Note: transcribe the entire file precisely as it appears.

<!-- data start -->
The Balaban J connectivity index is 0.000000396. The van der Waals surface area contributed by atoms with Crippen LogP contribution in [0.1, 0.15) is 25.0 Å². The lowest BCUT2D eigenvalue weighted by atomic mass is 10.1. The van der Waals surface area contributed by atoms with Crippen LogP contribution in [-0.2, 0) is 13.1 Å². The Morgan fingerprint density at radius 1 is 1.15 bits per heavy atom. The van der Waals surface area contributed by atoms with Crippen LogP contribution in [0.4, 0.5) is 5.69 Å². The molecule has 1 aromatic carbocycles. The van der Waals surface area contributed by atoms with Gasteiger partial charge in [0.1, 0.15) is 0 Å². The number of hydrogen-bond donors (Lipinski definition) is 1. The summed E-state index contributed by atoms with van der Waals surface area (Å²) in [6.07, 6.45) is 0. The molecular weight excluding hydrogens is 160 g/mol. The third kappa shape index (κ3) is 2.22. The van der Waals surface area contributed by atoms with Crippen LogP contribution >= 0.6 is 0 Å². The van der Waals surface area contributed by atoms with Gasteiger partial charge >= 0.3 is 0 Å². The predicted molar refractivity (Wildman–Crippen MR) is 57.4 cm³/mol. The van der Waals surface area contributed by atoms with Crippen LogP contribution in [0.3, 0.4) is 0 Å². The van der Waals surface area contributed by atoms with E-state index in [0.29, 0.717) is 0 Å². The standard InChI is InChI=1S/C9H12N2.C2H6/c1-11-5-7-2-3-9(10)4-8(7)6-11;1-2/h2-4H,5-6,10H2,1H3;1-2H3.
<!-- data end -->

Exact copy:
The Balaban J connectivity index is 0.000000396. The van der Waals surface area contributed by atoms with Crippen LogP contribution in [0.1, 0.15) is 25.0 Å². The lowest BCUT2D eigenvalue weighted by atomic mass is 10.1. The van der Waals surface area contributed by atoms with Crippen LogP contribution in [-0.2, 0) is 13.1 Å². The Morgan fingerprint density at radius 1 is 1.15 bits per heavy atom. The van der Waals surface area contributed by atoms with Crippen LogP contribution in [0.4, 0.5) is 5.69 Å². The molecule has 1 aromatic carbocycles. The van der Waals surface area contributed by atoms with Gasteiger partial charge in [0.1, 0.15) is 0 Å². The number of hydrogen-bond donors (Lipinski definition) is 1. The summed E-state index contributed by atoms with van der Waals surface area (Å²) in [6.07, 6.45) is 0. The molecular weight excluding hydrogens is 160 g/mol. The third kappa shape index (κ3) is 2.22. The van der Waals surface area contributed by atoms with Crippen LogP contribution >= 0.6 is 0 Å². The van der Waals surface area contributed by atoms with Gasteiger partial charge >= 0.3 is 0 Å². The predicted molar refractivity (Wildman–Crippen MR) is 57.4 cm³/mol. The van der Waals surface area contributed by atoms with Crippen LogP contribution in [0.3, 0.4) is 0 Å². The van der Waals surface area contributed by atoms with E-state index in [0.29, 0.717) is 0 Å². The standard InChI is InChI=1S/C9H12N2.C2H6/c1-11-5-7-2-3-9(10)4-8(7)6-11;1-2/h2-4H,5-6,10H2,1H3;1-2H3.